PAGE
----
Sweetgreen disclosed in a public filing this week its purchase price for Spyce, the Boston restaurant startup that uses automation to prepare meals: $50.7 million, mostly in stock.
California-based Sweetgreen announced its intentions buy Spyce in August, two months before it filed a registration statement with the Securities and Exchange Commission for an initial public offering, but the financial terms of the acquisition had not been disclosed.
Both restaurants are known for their healthy, build-your-own salads and rice bowls, but at Sweetgreen, employees walk down an ingredients line with customers to fulfill orders, whereas at Spyce, robots handle that process. After Spyce customers place an order through a digital kiosk, they can watch tofu, vegetables, and sauces fall into a food container as it moves along a conveyor belt system, dubbed the “Infinite Kitchen.”
Sweetgreen said it plans to integrate the Spyce’s technology in its restaurants so that it can “serve its food with even better quality, consistency and efficiency.” Spyce closed its downtown Boston restaurant last week and said it is focusing on developing automation systems for Sweetgreen.
Spyce said it does not have plans to close its location in Harvard Square, which opened in January. Both Spyce restaurants are located about a three-minute walk from the nearest Sweetgreen.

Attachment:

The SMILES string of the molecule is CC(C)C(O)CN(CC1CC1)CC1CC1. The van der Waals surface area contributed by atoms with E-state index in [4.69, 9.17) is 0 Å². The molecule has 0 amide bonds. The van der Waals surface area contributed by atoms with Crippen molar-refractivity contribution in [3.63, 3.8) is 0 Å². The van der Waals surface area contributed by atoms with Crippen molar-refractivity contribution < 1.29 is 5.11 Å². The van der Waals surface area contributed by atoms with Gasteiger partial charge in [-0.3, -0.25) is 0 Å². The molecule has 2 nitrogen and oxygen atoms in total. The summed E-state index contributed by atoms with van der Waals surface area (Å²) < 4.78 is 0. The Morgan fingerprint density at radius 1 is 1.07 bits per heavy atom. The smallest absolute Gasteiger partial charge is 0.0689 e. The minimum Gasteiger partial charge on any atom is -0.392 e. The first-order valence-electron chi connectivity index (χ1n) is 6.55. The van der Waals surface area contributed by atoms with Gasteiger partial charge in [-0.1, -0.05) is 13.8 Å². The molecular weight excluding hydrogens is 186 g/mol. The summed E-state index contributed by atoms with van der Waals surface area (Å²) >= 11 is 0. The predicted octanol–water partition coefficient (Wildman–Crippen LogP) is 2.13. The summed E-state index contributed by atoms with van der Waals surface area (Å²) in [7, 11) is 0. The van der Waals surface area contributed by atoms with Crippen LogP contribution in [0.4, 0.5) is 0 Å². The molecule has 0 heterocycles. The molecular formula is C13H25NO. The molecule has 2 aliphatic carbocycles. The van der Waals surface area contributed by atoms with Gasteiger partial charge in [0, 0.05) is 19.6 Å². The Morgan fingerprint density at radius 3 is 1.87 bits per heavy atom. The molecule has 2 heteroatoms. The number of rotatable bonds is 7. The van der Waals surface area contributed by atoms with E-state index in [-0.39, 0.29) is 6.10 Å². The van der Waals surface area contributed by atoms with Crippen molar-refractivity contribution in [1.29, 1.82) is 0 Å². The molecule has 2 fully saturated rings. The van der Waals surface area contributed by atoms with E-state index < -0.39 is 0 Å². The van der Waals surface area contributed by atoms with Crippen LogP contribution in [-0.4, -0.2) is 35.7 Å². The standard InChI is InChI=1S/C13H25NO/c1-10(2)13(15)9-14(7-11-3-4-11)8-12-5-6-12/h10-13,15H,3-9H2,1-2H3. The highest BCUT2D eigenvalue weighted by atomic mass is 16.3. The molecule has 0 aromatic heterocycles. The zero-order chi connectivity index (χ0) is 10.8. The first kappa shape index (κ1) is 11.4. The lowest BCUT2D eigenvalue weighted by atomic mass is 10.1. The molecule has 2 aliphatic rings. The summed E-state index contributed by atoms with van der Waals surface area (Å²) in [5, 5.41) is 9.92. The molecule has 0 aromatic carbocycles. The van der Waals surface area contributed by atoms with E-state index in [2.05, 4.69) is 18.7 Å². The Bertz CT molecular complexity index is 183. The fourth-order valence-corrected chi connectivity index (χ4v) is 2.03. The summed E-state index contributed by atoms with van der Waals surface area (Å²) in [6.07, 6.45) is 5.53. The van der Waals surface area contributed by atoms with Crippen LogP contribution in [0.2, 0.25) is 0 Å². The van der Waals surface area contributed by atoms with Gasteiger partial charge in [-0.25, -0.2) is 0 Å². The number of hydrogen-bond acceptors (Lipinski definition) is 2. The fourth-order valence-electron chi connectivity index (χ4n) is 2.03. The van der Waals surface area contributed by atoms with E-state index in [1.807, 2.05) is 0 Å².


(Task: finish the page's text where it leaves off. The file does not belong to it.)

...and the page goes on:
According to Sweetgreen’s public filing, Spyce generated about $933,000 in revenue during the thirty-nine weeks ended Sept. 26, between its two restaurants. During that period, Sweetgreen, which has about 140 restaurants in the US, generated $243 million in revenue.
Spyce equity holders are set to receive shares in Sweetgreen worth about $37.5 million, plus up to $20 million more if the deal reaches certain performance milestones by 2026.
Spyce’s cofounders began working on the company in 2015 while studying at the Massachusetts Institute of Technology. The startup raised about $25 million in venture capital funding before the acquisition, attracting investors including Collaborative Fund, Maveron, Khosla Ventures, and a handful of prominent chefs.
In an August blog post, Spyce said early investor and Michelin-starred chef Daniel Boulud introduced the startup to Sweetgreen’s cofounders in 2016.
“Over the years we kept in touch as our companies developed,” Spyce’s cofounders wrote. “As we thought through what was next for Spyce, we realized that by teaming up with sweetgreen, we could create a company that was greater than the sum of its parts.”